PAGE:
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Richard Wallman - a MySQL® DBA (database administrator)

Introduction to stored routines (part 2)

Posted on 2008-12-03T00:00:00 @ 10:15:45

Previously, I gave a brief introduction into what stored routines actually are and gave some advantages of using them. Now, I'll cover some of the basics for creating stored routines.

As mentioned in the last article, stored routines can either be run as the definer or invoker - for now, we'll stick with the simpler case of running as the invoker.

Creating and using stored routines

Where do stored routines live?

Stored routines are associated with a particular schema - that is, the access rights for the creation, modification and execution of stored routines are checked against the schema. There is an implicit "USE" statement executed at the start of stored routines that automatically switches the default schema to the one in which the routine has been created.

The stored routines actually live in the "proc" table of the system "mysql" schema, although this shouldn't be edited directly (there is no guarantee that the MySQL server will pick up these changes without restarting). There are very, very few reasons why you'd actually need to change this table directly, although reading this table can be useful to get the input parameters, return value, name of the definer, whether the routine runs as invoker or definer, and the creation and modification dates.

Access rights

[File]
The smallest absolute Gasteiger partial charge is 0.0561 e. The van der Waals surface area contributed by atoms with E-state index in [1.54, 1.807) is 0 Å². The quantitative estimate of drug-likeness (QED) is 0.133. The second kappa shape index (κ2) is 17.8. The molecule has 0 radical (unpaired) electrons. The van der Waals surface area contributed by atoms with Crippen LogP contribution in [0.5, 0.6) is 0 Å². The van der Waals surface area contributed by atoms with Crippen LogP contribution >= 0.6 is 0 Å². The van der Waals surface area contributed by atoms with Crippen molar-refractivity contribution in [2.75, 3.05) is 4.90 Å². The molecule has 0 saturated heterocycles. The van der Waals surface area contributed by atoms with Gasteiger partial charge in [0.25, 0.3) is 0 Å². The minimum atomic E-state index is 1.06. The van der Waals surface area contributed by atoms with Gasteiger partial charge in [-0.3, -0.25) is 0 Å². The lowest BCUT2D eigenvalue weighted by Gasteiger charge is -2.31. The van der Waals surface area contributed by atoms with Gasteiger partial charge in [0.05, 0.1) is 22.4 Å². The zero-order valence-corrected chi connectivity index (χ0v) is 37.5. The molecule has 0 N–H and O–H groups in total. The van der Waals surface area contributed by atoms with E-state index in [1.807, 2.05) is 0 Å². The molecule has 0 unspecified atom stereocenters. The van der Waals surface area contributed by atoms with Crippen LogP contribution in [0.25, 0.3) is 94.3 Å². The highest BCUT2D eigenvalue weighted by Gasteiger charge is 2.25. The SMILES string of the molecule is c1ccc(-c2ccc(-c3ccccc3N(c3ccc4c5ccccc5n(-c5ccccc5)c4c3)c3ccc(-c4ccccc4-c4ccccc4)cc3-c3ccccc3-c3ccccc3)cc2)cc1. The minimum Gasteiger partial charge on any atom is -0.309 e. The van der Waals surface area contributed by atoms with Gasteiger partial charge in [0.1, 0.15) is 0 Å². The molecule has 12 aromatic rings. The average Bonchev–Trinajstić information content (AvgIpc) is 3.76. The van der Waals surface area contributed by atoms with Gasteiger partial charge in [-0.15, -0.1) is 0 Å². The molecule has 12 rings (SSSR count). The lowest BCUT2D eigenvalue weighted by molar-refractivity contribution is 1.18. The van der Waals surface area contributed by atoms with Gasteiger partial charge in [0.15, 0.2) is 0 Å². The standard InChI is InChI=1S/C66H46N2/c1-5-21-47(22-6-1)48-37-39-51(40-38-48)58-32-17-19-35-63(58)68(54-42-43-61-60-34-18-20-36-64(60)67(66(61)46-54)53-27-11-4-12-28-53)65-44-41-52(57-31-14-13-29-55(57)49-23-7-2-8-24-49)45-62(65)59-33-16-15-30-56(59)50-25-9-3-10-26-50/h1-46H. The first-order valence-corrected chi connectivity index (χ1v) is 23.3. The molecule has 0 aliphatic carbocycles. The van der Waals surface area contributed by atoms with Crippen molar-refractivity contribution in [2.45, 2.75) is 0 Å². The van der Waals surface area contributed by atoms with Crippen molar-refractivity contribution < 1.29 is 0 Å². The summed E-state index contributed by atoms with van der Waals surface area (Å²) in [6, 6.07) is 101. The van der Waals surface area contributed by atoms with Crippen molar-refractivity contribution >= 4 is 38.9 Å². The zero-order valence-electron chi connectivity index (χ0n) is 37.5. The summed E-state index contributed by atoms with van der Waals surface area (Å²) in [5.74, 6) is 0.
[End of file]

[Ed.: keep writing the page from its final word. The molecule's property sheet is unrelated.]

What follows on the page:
To create a stored routine, you must have the "CREATE ROUTINE" privilege for the schema that you wish to create the stored routine in. If binary logging is turned on you will either need the SUPER privilege or set a system variable before you can create the routine (either will allow the routine to execute properly on slave servers).


Although the routine is defined against a particular schema, there is nothing stopping you referencing tables in other schemas from within the stored routine.

Always use full the fully qualified schema.table name when referencing tables within a stored routine. This will make it perfectly clear which table you're referring to, and can remove the surprise of the implicit USE statement.

To alter or delete a stored routine, you must have the "ALTER ROUTINE" privilege for the database (or routine) that you wish to change or delete. To grant this to specific routines, you will need to add either 'FUNCTION' or 'PROCEDURE' (depending on the type of routine) before the required routine name:

GRANT ALTER ROUTINE ON schema.* TO user; GRANT ALTER ROUTINE ON FUNCTION schema.stored_func TO user; GRANT ALTER ROUTINE ON PROCEDURE schema.stored_proc TO user;

To actually run a stored routine, you must have the "EXECUTE" privilege. Like the ALTER ROUTINE privilege, this can be granted on a per-routine basis - schema-wide access may be granted to allow the execution of all of the stored routines created for that schema, but this will include those that run as 'definer', which may be a security issue. By default, the definer automatically has permission to alter and execute stored routines, although there is a server configuration option to turn this off.

GRANT EXECUTE ON schema.* TO user; GRANT EXECUTE ON FUNCTION schema.stored_func TO user; GRANT EXECUTE ON PROCEDURE schema.stored_proc TO user;